This paper shares findings from a recent qualitative study with 35 leading Zen Buddhist social activists in the United States. This research used a social constructionist grounded theory methodology to explore how its participants conceptualize and approach social action from the standpoint of Zen Buddhism. Participants in this research explicitly and implicitly discussed how Zen in the present-day USA integrates, adapts to, and critiques current social theory. For example, some participants viewed social theory as a demand for Buddhism to adapt beyond its historical tendencies (e.g., feminism requires Buddhism to reckon with its legacy of patriarchy). Other participants spoke in terms of social theory to describe the broad soteriological project of Buddhism (e.g., collective awakening in Buddhism necessarily includes a collective awakening to the ills of systemic oppression, including racism and colonialism). Participants also shared Buddhist critiques of social theory (e.g., Buddhism offers a way to acknowledge systemic oppression without falling into demonizing forms of identity politics). By examining this conversation between Zen and social theory–especially in a time and place of intense social-political divisions and crises–the findings of this study demonstrate how religion absorbs and influences the social discourses that surround it.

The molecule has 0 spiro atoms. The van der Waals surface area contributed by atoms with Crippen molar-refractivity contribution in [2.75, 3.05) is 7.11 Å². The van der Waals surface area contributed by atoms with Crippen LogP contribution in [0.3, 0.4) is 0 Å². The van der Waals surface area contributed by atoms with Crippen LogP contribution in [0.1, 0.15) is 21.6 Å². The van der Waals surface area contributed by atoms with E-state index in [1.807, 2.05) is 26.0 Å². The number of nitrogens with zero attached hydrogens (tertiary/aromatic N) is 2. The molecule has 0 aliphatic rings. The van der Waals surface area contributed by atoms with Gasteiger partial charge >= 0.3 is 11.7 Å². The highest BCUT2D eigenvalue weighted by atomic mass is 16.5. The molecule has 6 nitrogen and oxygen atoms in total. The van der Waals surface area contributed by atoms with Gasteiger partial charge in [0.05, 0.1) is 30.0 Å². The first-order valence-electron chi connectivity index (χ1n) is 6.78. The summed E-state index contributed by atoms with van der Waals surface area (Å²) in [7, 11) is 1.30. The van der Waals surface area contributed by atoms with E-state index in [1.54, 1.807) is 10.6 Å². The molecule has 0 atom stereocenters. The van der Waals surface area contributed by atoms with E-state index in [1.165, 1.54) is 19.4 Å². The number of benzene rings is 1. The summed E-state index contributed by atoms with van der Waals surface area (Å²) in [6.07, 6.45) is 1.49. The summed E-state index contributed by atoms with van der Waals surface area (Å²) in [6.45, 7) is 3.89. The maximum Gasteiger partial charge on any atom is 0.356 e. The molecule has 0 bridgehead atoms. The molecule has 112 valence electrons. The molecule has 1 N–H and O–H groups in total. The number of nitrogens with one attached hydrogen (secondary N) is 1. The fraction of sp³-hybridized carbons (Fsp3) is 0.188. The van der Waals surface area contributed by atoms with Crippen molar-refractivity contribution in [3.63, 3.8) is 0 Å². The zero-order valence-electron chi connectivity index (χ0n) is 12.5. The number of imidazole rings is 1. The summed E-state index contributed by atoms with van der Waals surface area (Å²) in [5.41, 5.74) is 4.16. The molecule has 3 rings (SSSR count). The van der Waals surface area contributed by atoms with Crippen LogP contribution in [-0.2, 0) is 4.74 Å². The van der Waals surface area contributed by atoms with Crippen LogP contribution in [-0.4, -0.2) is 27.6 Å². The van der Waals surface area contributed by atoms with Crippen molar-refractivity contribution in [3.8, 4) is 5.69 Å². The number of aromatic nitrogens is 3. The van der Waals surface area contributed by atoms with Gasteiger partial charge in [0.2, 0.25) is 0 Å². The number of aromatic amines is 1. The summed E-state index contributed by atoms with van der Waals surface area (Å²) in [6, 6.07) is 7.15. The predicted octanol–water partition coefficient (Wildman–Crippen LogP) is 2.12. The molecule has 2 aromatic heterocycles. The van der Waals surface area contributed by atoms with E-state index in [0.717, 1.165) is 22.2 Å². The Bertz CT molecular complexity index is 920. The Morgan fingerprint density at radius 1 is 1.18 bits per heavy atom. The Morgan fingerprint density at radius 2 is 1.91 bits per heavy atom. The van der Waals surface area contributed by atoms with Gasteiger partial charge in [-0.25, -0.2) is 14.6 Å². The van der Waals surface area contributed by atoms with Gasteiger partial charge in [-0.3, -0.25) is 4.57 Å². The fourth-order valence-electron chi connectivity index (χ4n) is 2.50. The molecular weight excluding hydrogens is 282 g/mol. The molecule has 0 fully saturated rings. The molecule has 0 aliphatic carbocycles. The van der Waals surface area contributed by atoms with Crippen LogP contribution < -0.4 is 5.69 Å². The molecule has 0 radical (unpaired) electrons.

Senior Lecturer, Social, Therapeutic, and Community Studies, Goldsmiths, University of London, United Kingdom
Buddhism, Social Theory, Social Action, Syncretism
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